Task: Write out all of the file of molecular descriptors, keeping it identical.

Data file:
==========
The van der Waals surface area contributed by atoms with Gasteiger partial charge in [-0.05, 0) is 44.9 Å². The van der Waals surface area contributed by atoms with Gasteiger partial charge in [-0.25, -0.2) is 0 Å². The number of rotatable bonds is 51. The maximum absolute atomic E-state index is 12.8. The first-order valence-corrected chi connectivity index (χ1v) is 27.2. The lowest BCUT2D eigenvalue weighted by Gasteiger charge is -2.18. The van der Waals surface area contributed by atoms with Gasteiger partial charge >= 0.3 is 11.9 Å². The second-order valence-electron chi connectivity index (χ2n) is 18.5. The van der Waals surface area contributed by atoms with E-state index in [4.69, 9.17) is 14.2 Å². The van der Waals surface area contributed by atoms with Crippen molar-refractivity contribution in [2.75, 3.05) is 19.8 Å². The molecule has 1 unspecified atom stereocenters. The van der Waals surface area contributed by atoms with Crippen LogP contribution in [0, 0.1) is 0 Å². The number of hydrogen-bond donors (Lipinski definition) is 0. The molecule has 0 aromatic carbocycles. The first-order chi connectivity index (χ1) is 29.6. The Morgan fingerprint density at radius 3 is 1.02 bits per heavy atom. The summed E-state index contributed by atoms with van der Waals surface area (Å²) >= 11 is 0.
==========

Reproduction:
The van der Waals surface area contributed by atoms with Gasteiger partial charge in [-0.05, 0) is 44.9 Å². The van der Waals surface area contributed by atoms with Gasteiger partial charge in [-0.25, -0.2) is 0 Å². The number of rotatable bonds is 51. The maximum absolute atomic E-state index is 12.8. The first-order valence-corrected chi connectivity index (χ1v) is 27.2. The lowest BCUT2D eigenvalue weighted by Gasteiger charge is -2.18. The van der Waals surface area contributed by atoms with Gasteiger partial charge >= 0.3 is 11.9 Å². The second-order valence-electron chi connectivity index (χ2n) is 18.5. The van der Waals surface area contributed by atoms with E-state index in [4.69, 9.17) is 14.2 Å². The van der Waals surface area contributed by atoms with Crippen molar-refractivity contribution in [2.75, 3.05) is 19.8 Å². The molecule has 1 unspecified atom stereocenters. The van der Waals surface area contributed by atoms with Crippen LogP contribution in [0, 0.1) is 0 Å². The number of hydrogen-bond donors (Lipinski definition) is 0. The molecule has 0 aromatic carbocycles. The first-order chi connectivity index (χ1) is 29.6. The Morgan fingerprint density at radius 3 is 1.02 bits per heavy atom. The summed E-state index contributed by atoms with van der Waals surface area (Å²) >= 11 is 0.